Acute collapse

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Acute collapse is a common presenting complaint in first-opinion practice and can be a source of enormous stress for inexperienced clinicians. There is a vast list of differential diagnoses, ranging in severity from conditions requiring only simple treatment (e.g. osteoarthritis in an old dog) to those where there is immediate life-threatening compromise (e.g. haemoperitoneum). This chapter looks at the immediate considerations, history, observation, physical examination and diagnostic tests.

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9.2 A 13-year-old Labrador Retriever that presented acutely collapsed. The mucous membranes were pale and the dog had a PCV of 19%. Free peritoneal fluid was found on abdominal palpation and confirmed with ultrasonography , which also showed a large splenic mass and facilitated guided abdominocentesis to yield frank blood . Surgery removed a large spleen with multiple nodules and one large ruptured mass which was found to be non-malignant on histopathology. It should be noted that ruptured splenic masses should not be assumed to be malignant haemangiosarcomas, as haematomas, splenic hyperplasia and haemangiomas are also possible. The dog made a good recovery.
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9.3 Radiograph of the cervical spine of an 8-month-old Norfolk Terrier that was presented with quadriparesis after trauma. Severe neck pain was noted, and radiography showed a fracture/luxation of C1–C2.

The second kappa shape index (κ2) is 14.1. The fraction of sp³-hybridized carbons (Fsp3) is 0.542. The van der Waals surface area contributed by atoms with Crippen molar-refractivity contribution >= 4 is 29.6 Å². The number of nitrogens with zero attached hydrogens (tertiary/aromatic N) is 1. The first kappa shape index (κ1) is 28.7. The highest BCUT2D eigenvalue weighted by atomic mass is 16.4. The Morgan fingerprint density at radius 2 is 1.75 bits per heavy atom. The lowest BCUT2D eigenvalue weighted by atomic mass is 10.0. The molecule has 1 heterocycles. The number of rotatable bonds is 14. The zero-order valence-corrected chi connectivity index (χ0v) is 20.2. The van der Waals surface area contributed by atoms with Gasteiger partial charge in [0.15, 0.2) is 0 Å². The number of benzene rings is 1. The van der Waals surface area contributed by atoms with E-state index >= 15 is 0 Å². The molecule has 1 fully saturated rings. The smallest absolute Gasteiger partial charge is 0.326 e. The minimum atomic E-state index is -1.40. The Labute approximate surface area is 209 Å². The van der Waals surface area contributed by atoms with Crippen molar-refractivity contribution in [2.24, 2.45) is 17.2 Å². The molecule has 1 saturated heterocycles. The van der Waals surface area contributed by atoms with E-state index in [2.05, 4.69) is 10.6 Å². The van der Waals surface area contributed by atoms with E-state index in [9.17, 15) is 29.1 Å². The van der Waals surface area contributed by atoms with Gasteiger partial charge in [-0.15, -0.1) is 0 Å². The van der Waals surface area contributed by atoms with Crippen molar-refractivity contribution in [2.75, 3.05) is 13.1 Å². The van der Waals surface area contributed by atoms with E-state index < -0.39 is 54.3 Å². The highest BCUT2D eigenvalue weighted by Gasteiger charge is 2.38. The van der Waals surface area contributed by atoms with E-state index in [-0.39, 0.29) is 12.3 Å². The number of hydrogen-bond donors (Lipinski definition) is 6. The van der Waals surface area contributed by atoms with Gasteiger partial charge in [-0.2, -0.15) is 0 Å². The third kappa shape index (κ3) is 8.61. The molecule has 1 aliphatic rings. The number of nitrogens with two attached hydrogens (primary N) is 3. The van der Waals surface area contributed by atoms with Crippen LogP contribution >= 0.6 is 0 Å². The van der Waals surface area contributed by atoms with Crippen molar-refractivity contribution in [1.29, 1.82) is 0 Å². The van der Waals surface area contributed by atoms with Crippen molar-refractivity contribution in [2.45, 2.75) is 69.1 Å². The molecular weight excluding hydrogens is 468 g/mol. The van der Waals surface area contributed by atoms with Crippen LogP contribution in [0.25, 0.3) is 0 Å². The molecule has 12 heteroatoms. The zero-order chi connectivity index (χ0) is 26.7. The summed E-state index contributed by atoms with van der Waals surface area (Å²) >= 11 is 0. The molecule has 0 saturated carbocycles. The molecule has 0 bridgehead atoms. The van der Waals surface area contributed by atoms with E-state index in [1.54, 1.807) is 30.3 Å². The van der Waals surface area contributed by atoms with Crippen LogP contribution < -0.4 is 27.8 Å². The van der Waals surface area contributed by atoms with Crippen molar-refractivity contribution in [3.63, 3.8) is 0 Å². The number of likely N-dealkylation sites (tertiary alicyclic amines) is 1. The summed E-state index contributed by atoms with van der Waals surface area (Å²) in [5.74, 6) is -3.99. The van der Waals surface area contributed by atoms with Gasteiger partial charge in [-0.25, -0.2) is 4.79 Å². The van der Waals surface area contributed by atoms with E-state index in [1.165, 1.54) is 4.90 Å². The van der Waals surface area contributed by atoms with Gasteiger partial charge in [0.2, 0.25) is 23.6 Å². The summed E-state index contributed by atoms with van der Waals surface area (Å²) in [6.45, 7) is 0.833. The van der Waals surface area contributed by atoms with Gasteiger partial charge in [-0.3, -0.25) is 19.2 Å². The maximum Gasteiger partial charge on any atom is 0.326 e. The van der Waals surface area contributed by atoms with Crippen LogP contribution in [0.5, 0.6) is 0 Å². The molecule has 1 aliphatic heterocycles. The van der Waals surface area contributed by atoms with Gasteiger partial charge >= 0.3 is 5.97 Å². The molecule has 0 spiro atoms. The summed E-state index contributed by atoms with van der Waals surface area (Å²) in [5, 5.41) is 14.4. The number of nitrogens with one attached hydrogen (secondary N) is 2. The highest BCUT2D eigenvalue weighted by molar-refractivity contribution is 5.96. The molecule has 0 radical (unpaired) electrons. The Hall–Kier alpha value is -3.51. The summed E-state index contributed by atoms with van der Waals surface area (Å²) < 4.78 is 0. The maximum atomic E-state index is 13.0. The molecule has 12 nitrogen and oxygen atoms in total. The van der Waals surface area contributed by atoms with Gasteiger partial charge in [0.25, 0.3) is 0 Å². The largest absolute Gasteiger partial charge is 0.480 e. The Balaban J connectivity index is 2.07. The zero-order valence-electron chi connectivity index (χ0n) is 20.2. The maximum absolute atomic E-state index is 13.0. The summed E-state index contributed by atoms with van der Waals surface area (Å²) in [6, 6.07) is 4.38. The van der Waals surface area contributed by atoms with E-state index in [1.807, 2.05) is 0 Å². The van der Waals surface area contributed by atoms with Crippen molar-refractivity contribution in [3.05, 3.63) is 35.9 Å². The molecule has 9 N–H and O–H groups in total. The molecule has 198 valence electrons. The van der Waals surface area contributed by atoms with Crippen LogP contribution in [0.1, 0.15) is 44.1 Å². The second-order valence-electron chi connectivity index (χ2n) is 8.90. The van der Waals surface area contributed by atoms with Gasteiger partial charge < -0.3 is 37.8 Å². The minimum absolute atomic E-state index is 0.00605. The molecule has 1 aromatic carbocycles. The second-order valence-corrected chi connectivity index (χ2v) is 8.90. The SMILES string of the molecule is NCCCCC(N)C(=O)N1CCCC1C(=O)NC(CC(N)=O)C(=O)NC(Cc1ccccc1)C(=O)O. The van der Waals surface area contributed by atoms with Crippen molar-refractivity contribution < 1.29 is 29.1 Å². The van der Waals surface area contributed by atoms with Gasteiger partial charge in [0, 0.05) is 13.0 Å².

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9.4 Gastric dilatation, with or without volvulus, is a common presentation as a cause of acute collapse in first-opinion practice, often as an out-of-hours emergency. Abdominal radiograph from a 10-year-old Flatcoated Retriever with GDV and mesenteric torsion. The GDV is seen as the stomach distended in the cranial abdomen with radiolucent gas, divided into two sections by a central radiopaque line; this line is somewhat obscured here by the gaseous distension of the small intestinal loops, but has been marked in red to highlight it. The entire small intestine is markedly dilated with gas, owing to a concurrent mesenteric torsion. The patient was euthanased at surgery because of necrosis of the torsed small intestine, which was a far more insurmountable problem than the GDV. Abdominal radiograph from a 6-year-old small cross-breed terrier who had broken into the feed cupboard and gorged on dry food. The caudal borders of the stomach (red arrows) are seen projecting almost to the pelvic inlet. Surgical decompression of huge quantities of swollen dry dog food was required.
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